Dir: Maiwenn. Fr. 2015. 140 mins

mon roi 1

The French tradition of tormented marital drama becomes a three-ring circus of tears, joy and angst in French director Maïwenn’s glossy follow-up to her 2011 drama Polisse. There’s no shortage of confidence in this elegantly shot number, which features two fine lead performances - especially from Emmanuelle Bercot, best known as a director, who gives a full-throttle turn. She and Vincent Cassel will ensure export appeal, and Gallic tales of fraught passion tend to travel well - but Mon Roi’s melodrama glossiness grates more than it convinces.

For all its rough edges, this is a film drowning in its own chic.    

The film starts with Tony (Bercot), in her 40s, damaging her knee in a ski accident - perhaps less accidental than symbolic, suggests a doctor, pointing out that the French word for knee (genou) breaks down into je and nous (me, us - see what she did there?). Tony retreats to a convalescence centre where she hangs out with some lively young working-class guys, and muses in flashback on her ten-year relationship with husband Georgio (Cassel).

An insouciantly flamboyant restaurateur whose life is one big charming performance, Georgio instantly clicks with lawyer Tony, and life becomes a festival of passion - hot sex on kitchen surfaces, the lot. They move in together, but his dazzling exterior conceals secrets - profound egotism, addiction, womanising, unfinished business with his troubled ex, who, wouldn’t you know it, happens to be a Vogue cover star (played by model Chrystèle Saint-Louis Augustin).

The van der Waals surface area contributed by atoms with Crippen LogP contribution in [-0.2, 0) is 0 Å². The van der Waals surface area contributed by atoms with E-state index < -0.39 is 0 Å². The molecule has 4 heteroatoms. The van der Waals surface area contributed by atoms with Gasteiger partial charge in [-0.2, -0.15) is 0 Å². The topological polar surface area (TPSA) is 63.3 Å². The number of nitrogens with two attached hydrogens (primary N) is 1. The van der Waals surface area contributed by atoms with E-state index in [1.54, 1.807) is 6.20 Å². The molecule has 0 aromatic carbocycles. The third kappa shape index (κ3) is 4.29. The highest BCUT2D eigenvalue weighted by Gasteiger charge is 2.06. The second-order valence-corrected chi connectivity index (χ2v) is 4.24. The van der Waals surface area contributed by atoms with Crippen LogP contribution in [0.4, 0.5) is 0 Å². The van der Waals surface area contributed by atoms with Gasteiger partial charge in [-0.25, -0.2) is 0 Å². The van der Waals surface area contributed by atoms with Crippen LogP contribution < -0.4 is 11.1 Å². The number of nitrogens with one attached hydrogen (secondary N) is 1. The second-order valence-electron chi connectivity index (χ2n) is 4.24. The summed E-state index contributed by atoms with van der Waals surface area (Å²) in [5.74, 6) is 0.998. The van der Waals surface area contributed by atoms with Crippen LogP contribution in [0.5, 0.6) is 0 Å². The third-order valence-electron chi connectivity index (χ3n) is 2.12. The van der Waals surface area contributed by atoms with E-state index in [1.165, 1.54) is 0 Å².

The bailiffs arrive to strip the couple’s deluxe flat, but before long, life is back to glamorous normal, and the couple are back on their round of Moroccan holidays and dinners with exuberantly trendy pals, when not bickering over their young son Sindbad (yes, Sindbad). Luckily, Tony’s brother (an unusually likeable Louis Garrel) and his girlfriend (Isild le Besco) are there to offer tea and sympathy.

The film doesn’t lack energy - it’s vibrantly shot in Scope by Claire Mathon, and the two leads are nothing if not charismatic, with Cassel effortlessly wolfish and charming in equal measure. Bercot’s intense performance feels honest and self-exposing, although the drama sometimes pushes her to emote way beyond what works. But as a female view of a damaging relationship, Mon Roi looks pretty thin beside Catherine Breillat’s recent, bruising Abuse of Weakness. Maïwenn comes closer to the glibness of Claude Lelouch; for all its rough edges, this is a film drowning in its own chic.    

Production company: Productions du Trésor

International sales: Studio Canal, emilie.martel@studiocanal.com

Producer: Alain Attal

Screenplay: Maïwenn, Etienne Comar

Cinematography: Claire Mathon

Editor: Simon Jacquet

Production design: Dan Weil

Music: Stephen Warbeck

Main cast: Emmanuelle Bercot, Vincent Cassel, Louis Garrel, Isild le Besco